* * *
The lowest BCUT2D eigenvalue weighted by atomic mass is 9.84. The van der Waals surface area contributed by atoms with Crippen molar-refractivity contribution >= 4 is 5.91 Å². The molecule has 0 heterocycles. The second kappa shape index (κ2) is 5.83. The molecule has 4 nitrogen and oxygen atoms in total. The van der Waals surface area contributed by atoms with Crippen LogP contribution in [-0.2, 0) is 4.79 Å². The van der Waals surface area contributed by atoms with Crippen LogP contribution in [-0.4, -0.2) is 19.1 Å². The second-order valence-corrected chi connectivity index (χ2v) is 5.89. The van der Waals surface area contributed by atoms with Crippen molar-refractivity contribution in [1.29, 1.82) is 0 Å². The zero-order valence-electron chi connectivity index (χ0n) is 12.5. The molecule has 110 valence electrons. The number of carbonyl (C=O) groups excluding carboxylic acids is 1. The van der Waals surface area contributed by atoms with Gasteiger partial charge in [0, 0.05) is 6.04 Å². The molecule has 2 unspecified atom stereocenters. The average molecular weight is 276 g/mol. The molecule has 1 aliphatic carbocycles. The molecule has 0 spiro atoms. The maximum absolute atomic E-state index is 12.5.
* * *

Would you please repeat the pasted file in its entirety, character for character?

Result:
The lowest BCUT2D eigenvalue weighted by atomic mass is 9.84. The van der Waals surface area contributed by atoms with Crippen molar-refractivity contribution >= 4 is 5.91 Å². The molecule has 0 heterocycles. The second kappa shape index (κ2) is 5.83. The molecule has 4 nitrogen and oxygen atoms in total. The van der Waals surface area contributed by atoms with Crippen LogP contribution in [-0.2, 0) is 4.79 Å². The van der Waals surface area contributed by atoms with Crippen LogP contribution in [-0.4, -0.2) is 19.1 Å². The second-order valence-corrected chi connectivity index (χ2v) is 5.89. The van der Waals surface area contributed by atoms with Crippen molar-refractivity contribution in [1.29, 1.82) is 0 Å². The zero-order valence-electron chi connectivity index (χ0n) is 12.5. The molecule has 110 valence electrons. The number of carbonyl (C=O) groups excluding carboxylic acids is 1. The van der Waals surface area contributed by atoms with Gasteiger partial charge in [0, 0.05) is 6.04 Å². The molecule has 2 unspecified atom stereocenters. The average molecular weight is 276 g/mol. The molecule has 1 aliphatic carbocycles. The molecule has 0 spiro atoms. The maximum absolute atomic E-state index is 12.5.